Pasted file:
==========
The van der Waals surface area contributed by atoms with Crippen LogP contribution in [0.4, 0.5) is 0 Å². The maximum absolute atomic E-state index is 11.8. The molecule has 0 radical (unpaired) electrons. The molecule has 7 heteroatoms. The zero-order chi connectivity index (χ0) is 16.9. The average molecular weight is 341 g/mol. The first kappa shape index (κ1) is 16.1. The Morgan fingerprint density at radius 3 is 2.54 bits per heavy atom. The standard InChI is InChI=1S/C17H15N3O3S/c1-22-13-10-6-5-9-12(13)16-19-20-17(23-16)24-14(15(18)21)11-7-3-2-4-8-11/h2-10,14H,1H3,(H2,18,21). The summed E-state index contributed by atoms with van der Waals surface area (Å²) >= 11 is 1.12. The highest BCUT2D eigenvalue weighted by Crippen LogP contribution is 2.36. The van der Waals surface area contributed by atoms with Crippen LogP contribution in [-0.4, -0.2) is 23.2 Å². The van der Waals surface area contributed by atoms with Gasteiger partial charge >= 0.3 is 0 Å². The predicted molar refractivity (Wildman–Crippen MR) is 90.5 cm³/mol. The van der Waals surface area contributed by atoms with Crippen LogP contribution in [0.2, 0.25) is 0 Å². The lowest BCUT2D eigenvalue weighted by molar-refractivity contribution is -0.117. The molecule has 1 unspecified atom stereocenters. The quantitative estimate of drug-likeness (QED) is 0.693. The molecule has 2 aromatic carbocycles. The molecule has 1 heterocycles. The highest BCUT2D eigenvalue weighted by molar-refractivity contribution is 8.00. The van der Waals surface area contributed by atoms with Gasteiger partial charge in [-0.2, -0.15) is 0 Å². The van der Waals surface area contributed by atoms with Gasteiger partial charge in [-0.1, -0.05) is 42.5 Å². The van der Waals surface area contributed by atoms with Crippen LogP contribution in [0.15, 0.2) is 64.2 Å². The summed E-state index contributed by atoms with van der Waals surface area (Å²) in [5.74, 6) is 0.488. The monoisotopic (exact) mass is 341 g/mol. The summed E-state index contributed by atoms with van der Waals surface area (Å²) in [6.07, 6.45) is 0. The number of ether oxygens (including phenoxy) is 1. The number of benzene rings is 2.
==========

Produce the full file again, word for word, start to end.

The van der Waals surface area contributed by atoms with Crippen LogP contribution in [0.4, 0.5) is 0 Å². The maximum absolute atomic E-state index is 11.8. The molecule has 0 radical (unpaired) electrons. The molecule has 7 heteroatoms. The zero-order chi connectivity index (χ0) is 16.9. The average molecular weight is 341 g/mol. The first kappa shape index (κ1) is 16.1. The Morgan fingerprint density at radius 3 is 2.54 bits per heavy atom. The standard InChI is InChI=1S/C17H15N3O3S/c1-22-13-10-6-5-9-12(13)16-19-20-17(23-16)24-14(15(18)21)11-7-3-2-4-8-11/h2-10,14H,1H3,(H2,18,21). The summed E-state index contributed by atoms with van der Waals surface area (Å²) >= 11 is 1.12. The highest BCUT2D eigenvalue weighted by Crippen LogP contribution is 2.36. The van der Waals surface area contributed by atoms with Crippen LogP contribution in [-0.4, -0.2) is 23.2 Å². The van der Waals surface area contributed by atoms with Gasteiger partial charge >= 0.3 is 0 Å². The predicted molar refractivity (Wildman–Crippen MR) is 90.5 cm³/mol. The van der Waals surface area contributed by atoms with Crippen LogP contribution in [0.2, 0.25) is 0 Å². The lowest BCUT2D eigenvalue weighted by molar-refractivity contribution is -0.117. The molecule has 1 unspecified atom stereocenters. The quantitative estimate of drug-likeness (QED) is 0.693. The molecule has 2 aromatic carbocycles. The molecule has 1 heterocycles. The highest BCUT2D eigenvalue weighted by molar-refractivity contribution is 8.00. The van der Waals surface area contributed by atoms with Gasteiger partial charge in [-0.2, -0.15) is 0 Å². The van der Waals surface area contributed by atoms with Gasteiger partial charge in [-0.1, -0.05) is 42.5 Å². The van der Waals surface area contributed by atoms with Crippen LogP contribution in [0.15, 0.2) is 64.2 Å². The summed E-state index contributed by atoms with van der Waals surface area (Å²) in [5.74, 6) is 0.488. The monoisotopic (exact) mass is 341 g/mol. The summed E-state index contributed by atoms with van der Waals surface area (Å²) in [6.07, 6.45) is 0. The number of ether oxygens (including phenoxy) is 1. The number of benzene rings is 2.